"I was laid up for two weeks, I couldn't do much," Pietrus said. "I was trying to rest my brain. I could not watch TV, I could not do anything. It's not like an injury that you hurt your knee or your ankle -- it's your brain, so you have to get your brain right. That's basically your life."
The concussion left him with extreme light sensitivity. Eight days after the injury, he visited his teammates at TD Garden and, despite his coach's best efforts to get him back home and into bed, he stayed to watch a 91-72 thrashing of the Miami Heat while wearing a hooded sweatshirt and oversized sunglasses.
Pietrus was back in the building three days later, already looking better and having shed the light protection as he joked with friends in the Spurs locker room after Boston's 87-86 loss.
Soon after, he had passed the first baseline concussion test, paving the way for his expedited return.
Even Pietrus didn't know he'd be back on the floor this quickly. After the Celtics defeated the Philadelphia 76ers on Sunday, he suggested it might be another two weeks before he was able to return. Turns out he overestimated -- by about 11 days.
As Rivers said before Wednesday's game, "I didn't expect to see him, maybe this year... I'm very surprised."
Pietrus soaked in a standing ovation when he first checked in to Wednesday's game. He logged 9:22 in his first stint and made the first shot he put up, showing no signs of anticipated rust.
In fact, he looked so good, team trainer Ed Lacerte told Rivers to feel free to go over the planned minutes.
"You know it's funny, Danny [Ainge] called me today and said they worked him out [Tuesday] and he said [Pietrus] was tired after two minutes," Rivers said. "So we went in thinking four, five minutes really. That game was to get him ready for the games coming up. Going into it, that was our plan. And you could see pretty much right away, I was going to take him out after about three minutes and Eddie said, 'He looks great. Let him go, let him go. He'll tell you when he's tired.'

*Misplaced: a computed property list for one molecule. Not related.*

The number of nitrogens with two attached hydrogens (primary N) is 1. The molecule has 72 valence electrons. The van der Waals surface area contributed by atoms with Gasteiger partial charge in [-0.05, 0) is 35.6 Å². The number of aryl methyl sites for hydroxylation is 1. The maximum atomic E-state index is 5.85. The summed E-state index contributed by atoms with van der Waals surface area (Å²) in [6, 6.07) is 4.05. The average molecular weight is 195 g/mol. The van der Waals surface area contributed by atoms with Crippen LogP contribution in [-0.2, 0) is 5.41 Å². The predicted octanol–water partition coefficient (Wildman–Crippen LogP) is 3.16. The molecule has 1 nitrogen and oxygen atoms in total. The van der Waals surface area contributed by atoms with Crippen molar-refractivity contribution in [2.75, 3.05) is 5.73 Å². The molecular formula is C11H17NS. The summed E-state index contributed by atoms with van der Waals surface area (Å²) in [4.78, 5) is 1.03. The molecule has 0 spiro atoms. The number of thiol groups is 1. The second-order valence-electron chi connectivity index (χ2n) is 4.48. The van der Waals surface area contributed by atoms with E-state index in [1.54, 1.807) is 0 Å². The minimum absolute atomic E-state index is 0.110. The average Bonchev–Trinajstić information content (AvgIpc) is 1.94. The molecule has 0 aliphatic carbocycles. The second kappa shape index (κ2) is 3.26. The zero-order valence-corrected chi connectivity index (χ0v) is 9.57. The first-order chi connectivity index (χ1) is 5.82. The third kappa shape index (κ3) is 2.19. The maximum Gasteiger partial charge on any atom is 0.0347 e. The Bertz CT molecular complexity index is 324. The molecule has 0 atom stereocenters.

"What's amazing is he actually never looked over and said he was ever tired. Maybe he's been working out on the side and we never knew it."
Nope, typical Pietrus. If you expect one thing, you'll get another. He keeps you on your toes.
Near the end of his pregame session with reporters, Pietrus noticed that two tape recorders in front of him were identical. He joked that the reporters must have scored a buy-one-get-one-free deal, then busted one of the scribes' chops, suggesting that the other one had sold him the freebie without his knowledge.
"You bought one and got one free, then he charged you a higher price," Pietrus joked, eliciting laughter from the media crowd. "He got you though. He got that one for free and he charged you $50."
With that, he thanked reporters and headed off to the trainer's room to confirm his playing status. But the last exchange should have confirmed what the media didn't realize at that point.
Pietrus was back. And he hadn't changed a bit.